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<pre>
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    leftcert=%smartcard
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</pre>
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which stands for the full notation
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<pre>
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    leftcert=%smartcard#1
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</pre>
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is sufficient where the first certificate/private key object enumerated by PKCS#11 module is used. If several certificate/private key objects are present then the nth object can be selected using
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<pre>
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    leftcert=%smartcard#<n>
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</pre>
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The command
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<pre>
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    ipsec listcards
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</pre>
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gives an overview over all certifcate objects made available by the PKCS#11 module. CA certificates are automatically available as trust anchors without the need to copy them into the /etc/ipsec.d/cacerts/ directory first.
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As an alternative the certificate ID and/or the slot number defined by the PKCS#11 standard can be specified using the notation
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<pre>
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    leftcert=%smartcard<slot nr>:<key id in hex format>
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</pre>
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Thus
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<pre>
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    leftcert=%smartcard:50
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</pre>
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will look in all available slots for ID 0x50 starting with the first slot (usually slot 0) whereas
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<pre>
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    leftcert=%smartcard4:50
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</pre>
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will directly check slot 4 (which is usually the first slot on the second reader/token when using the OpenSC library) for a key with ID 0x50.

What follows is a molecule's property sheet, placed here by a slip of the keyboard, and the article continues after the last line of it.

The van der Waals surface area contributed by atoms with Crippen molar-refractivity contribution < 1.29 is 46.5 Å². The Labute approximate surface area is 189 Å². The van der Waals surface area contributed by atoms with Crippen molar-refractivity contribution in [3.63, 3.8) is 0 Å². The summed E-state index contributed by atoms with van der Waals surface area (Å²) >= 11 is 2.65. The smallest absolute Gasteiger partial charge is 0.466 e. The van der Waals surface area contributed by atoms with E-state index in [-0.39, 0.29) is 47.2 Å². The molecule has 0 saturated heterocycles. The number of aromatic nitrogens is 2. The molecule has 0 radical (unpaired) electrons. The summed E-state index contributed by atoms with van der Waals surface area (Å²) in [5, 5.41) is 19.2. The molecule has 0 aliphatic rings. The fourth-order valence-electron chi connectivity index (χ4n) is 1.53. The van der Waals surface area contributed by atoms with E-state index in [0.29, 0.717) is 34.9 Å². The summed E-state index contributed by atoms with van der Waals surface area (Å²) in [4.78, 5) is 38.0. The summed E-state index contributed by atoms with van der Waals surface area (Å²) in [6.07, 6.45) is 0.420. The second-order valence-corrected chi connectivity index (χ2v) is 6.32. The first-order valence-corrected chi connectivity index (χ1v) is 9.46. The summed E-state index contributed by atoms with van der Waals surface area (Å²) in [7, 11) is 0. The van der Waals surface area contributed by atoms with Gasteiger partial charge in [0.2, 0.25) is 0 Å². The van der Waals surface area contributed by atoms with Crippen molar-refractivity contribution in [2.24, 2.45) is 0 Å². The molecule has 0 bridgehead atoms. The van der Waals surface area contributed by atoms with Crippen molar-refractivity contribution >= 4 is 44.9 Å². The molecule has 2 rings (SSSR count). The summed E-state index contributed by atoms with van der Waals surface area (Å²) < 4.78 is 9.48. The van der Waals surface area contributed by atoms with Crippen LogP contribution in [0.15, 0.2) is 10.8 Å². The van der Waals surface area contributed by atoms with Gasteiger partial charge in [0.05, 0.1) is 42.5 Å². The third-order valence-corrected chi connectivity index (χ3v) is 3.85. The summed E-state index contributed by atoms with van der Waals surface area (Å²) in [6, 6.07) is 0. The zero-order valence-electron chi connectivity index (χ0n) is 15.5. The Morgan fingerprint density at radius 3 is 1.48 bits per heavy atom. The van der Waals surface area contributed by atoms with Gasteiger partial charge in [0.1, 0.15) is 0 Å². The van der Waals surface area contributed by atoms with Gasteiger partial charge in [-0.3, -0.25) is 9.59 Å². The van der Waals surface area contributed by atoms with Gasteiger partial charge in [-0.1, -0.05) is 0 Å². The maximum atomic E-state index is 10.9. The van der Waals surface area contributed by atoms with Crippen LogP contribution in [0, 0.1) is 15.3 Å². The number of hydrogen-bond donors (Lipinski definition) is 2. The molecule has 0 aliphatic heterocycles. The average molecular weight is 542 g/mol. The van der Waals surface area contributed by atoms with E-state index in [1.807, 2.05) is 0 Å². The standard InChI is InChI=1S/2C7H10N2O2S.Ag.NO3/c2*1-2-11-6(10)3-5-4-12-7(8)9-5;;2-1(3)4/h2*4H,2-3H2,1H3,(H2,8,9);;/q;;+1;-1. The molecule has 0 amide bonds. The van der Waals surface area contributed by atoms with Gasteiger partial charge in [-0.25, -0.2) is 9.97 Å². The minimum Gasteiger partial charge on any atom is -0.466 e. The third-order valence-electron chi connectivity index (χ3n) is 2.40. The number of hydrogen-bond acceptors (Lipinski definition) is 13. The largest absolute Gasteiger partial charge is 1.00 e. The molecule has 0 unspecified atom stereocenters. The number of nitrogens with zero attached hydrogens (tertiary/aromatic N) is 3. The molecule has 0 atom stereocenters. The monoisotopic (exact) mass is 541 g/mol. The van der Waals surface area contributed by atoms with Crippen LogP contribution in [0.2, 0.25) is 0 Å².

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h3. Entering the PIN code
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Since the smartcard signing operation needed to sign the hash with the RSA private key during IKE Main Mode is protected by a PIN code, the secret PIN must be made available to Pluto.
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For gateways that must be able to start IPsec tunnels automatically in unattended mode after a reboot, the secret PIN can be stored statically in ipsec.secrets
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<pre>
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    : PIN %smartcard "12345678"
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</pre>
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or with the general notation
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<pre>
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    : PIN %smartcard<nr> "<PIN code>"
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</pre>
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or alternatively
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<pre>
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    : PIN %smartcard<slot nr>:<key id> "<PIN code>"
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</pre>
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On a personal notebook computer that could get stolen, you wouldn't want to store your PIN in ipsec.secrets.
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Thus the alternative form
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<pre>
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    : PIN %smartcard %prompt
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</pre>
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will prompt you for the PIN when you start up the first IPsec connection using the command
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<pre>